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There are a number of foods that have a history tied to occupation, violence, and colonialism - including things like:
SPAM - which was brought to the Pacific Islands during World War II by occupying American military forces.
Potatoes - which were brought from Peru to Europe and North America, and led to spikes in population growth that facilitated the occupation of Native American land.
Wheat - which was brought from Europe to the Americas during colonization.
Cane sugar - which is deeply connected to the history of slavery.
Recently I was doing a virtual talk about food positivity, and during the Q&A someone shared that they didn’t agree with my policy that “all food is good food” because certain foods, like sugar, have an oppressive history. They shared that they never eat sugar for this reason.
This brought up a complex intersection between two anti-oppressive values/politics: anti-diet and decolonization. What do we do when two values we hold seem to be leading us in different directions? In short, there's not one single - or "right" - answer. It depends on your history, desires, limitations, politics, and goals.
Ultimately, avoiding sugar is not a goal or value I possess. It does not align with either my decolonial/anti-racist or anti-diet values. Of the myriad ways one can practice both of those value systems, cutting out sugar is not a type of activism that works for me (more on why in a second).
Even though we didn’t see eye-to-eye, the person in the Q&A brought up something important: that there's more than one way to deal with complex intersections.
We all crave a world where oppressive history is not attached to any of our foods. However, in a culture where sugar is a part of daily life and eating desserts are part of important cultural rituals (like weddings, birthdays, and other celebrations), it might be alienating or inaccessible not to eat sugar. If you have a history of disordered eating (like me and approximately 30 million other Americans), that rule might be dangerous because restricting food can be a slippery slope. To the person who brought this up in the Q&A, however, not eating sugar feels important on an ideological and moral level.
Theirs is just as valid as the ideological and moral reasons that I choose to eat sugar - and generally don’t believe in restricting food unless there's an allergy or medical condition that require it. Let me talk about those reasons.
During my decades of disordered eating, I avoided sugar consistently. Never eating dessert was one of the worst parts of dieting for me. Dessert was one of the “carrots” at the end of my “weight-loss journey.” I deeply felt I didn’t “deserve” to eat dessert because of my fat body. When I decided to stop dieting, dessert was one of the first things I gravitated toward.
Eating dessert felt like letting go of the vicious cycle of constantly putting foods into “good”/”bad” and “leads to weight-loss/doesn’t lead to weight-loss” categories. Binaries and moralizing are themselves also a product of colonialism. Furthermore, eating dessert felt like a reclamation of my humanity as a fat woman of color, and my right to eat things I loved and desired after years of severe restriction. In that way, enjoying food with sugar in it is part of my mental health and part of my anti-diet value system (and adhering to my values also helps my mental health). For the person in the Q&A, I imagine that their stance on sugar is likely equally affirming and perhaps they don’t have an eating disorder history like I do. So the stakes might be different.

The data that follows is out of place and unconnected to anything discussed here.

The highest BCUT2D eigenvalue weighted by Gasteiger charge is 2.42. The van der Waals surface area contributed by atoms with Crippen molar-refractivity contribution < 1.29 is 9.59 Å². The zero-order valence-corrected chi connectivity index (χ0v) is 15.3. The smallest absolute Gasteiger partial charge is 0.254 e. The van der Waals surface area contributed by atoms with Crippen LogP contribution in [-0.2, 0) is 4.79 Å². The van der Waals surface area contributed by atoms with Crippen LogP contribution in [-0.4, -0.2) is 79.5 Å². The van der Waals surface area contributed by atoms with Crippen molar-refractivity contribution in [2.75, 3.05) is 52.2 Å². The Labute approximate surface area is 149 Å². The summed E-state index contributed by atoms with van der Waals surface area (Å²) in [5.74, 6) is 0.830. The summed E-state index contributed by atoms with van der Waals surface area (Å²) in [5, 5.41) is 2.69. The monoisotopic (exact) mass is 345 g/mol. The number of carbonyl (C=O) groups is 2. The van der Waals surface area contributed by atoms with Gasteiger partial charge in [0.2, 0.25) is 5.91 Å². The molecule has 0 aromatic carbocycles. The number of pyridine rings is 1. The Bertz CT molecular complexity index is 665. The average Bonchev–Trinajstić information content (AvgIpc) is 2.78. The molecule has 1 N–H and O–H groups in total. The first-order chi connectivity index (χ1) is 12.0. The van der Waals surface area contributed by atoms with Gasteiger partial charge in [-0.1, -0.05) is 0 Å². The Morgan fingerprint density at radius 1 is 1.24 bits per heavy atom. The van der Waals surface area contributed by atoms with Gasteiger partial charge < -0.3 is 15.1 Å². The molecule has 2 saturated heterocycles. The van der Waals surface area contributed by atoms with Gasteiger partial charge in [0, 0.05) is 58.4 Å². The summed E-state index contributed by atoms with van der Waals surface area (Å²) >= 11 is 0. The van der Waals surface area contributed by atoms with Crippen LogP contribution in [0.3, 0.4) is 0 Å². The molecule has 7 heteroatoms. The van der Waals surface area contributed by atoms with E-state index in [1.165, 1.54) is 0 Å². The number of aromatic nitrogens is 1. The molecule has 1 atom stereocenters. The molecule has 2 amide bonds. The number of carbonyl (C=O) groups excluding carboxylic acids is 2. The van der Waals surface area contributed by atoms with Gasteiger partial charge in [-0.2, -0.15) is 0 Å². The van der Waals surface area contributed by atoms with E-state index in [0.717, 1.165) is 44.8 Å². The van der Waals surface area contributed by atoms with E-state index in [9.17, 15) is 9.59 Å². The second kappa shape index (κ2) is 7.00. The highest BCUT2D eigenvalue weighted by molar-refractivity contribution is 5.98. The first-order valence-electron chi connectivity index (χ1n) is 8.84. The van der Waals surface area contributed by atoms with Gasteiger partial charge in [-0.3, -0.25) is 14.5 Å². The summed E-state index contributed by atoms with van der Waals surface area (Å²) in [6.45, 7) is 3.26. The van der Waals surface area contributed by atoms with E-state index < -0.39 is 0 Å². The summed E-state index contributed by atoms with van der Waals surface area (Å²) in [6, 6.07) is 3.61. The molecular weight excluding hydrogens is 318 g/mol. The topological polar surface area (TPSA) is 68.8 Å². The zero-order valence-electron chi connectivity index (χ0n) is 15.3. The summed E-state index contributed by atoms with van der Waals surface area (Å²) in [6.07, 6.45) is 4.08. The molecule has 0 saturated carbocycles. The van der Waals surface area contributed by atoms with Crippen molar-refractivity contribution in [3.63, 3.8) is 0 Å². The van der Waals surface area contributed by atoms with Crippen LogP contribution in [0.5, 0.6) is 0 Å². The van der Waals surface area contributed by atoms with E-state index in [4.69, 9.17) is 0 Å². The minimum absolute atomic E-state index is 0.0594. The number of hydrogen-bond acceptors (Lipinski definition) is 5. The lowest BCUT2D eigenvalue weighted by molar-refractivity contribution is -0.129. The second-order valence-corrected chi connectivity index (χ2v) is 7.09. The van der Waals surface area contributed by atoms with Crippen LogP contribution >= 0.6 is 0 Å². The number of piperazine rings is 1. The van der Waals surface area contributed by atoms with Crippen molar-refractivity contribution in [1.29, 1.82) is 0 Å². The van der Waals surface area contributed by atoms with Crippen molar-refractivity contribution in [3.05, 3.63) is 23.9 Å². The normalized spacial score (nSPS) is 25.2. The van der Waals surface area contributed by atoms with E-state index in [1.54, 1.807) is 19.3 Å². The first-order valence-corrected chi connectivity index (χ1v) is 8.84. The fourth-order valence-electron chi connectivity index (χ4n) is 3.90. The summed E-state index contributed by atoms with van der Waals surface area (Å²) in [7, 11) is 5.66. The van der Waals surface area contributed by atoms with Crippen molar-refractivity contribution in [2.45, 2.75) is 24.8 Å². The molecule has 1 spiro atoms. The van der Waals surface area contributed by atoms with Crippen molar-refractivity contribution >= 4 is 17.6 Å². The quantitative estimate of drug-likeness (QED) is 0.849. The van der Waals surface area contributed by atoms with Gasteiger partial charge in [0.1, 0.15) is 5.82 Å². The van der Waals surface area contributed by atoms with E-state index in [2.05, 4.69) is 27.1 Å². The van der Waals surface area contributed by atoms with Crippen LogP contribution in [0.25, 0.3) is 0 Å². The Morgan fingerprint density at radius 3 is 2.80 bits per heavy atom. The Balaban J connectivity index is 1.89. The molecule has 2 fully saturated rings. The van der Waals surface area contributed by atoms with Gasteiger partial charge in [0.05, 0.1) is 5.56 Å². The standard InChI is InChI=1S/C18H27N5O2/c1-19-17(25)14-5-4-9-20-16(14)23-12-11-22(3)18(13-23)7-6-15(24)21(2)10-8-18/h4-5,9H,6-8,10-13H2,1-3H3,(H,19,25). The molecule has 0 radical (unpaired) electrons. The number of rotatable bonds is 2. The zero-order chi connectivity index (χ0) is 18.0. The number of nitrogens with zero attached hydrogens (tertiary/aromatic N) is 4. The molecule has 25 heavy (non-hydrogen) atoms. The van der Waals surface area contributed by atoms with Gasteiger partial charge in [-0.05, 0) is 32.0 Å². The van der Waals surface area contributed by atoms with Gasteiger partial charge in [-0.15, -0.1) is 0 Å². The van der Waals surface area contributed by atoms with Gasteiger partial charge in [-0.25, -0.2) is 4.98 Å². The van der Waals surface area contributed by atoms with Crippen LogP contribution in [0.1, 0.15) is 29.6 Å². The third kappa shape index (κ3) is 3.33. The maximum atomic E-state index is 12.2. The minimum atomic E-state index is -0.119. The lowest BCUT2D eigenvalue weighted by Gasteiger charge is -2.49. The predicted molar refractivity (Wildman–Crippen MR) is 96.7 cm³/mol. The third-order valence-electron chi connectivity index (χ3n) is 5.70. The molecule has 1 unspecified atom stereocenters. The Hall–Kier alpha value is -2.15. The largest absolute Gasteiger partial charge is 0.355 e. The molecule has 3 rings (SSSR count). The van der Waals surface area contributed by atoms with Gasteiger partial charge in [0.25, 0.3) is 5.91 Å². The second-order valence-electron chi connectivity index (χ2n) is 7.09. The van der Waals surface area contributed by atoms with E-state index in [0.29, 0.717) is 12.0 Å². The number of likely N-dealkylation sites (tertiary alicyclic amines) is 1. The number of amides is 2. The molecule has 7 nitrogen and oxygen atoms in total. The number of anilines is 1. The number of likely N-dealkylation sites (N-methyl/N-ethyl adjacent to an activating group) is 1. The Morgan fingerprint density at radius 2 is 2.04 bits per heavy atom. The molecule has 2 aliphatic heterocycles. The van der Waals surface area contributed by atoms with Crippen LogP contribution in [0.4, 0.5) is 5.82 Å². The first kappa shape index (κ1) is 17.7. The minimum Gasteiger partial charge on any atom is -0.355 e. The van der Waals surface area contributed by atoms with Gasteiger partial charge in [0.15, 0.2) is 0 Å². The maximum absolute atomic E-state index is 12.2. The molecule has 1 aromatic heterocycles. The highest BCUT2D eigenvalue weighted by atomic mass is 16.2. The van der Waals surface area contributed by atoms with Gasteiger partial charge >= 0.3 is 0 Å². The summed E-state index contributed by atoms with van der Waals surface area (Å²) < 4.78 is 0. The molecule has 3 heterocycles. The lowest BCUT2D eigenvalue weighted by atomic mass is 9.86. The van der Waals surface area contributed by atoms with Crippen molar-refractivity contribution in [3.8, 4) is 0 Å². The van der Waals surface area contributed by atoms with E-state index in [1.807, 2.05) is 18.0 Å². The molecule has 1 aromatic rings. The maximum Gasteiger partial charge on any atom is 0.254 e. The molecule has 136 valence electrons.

The best thing for me - the harm reduction approach to dealing with this as a person with a history of internalized fatphobia and disordered eating - is to eat things I love without shame and not to add (more) stress to eating. Additionally, I feel very positive and clear about my commitment to ending diet culture, specifically because of the strong role that colonialism/colonial frameworks play in the construction and perpetuation of diet culture. That's how I choose to meld my commitments to both decoloniality and anti-diet principles.
Reclaiming foods with a colonial past is another decolonial practice. When I think of food like SPAM, I think of my friend Dr. Joanne Rondilla, who is an Asian American Studies scholar who focuses on Filipinx culture and history. Joanne loves SPAM, and feels that creatively elevating SPAM is part of resilience and affirming her cultural identity as someone who grew up on Guam.
In short: different people deal with complex issues like this differently. We make meaning from different things. We have different histories, different politics, different challenges, and different ideas of what to do with the fraught legacies we’ve inherited.
Here are 4 questions to ask yourself if you find yourself at the crossroads:
What are my values? What truly matters to me?
What path or decision feels sustainable to me and honors who I am at my core?
What tools, resources or practices (like journaling or talking with a friend) do I need to remain open as I figure out the right answer for me?
Every political ideology offers almost endless types and variations of activism. I can't do them all. Which ones feel accessible and good to me?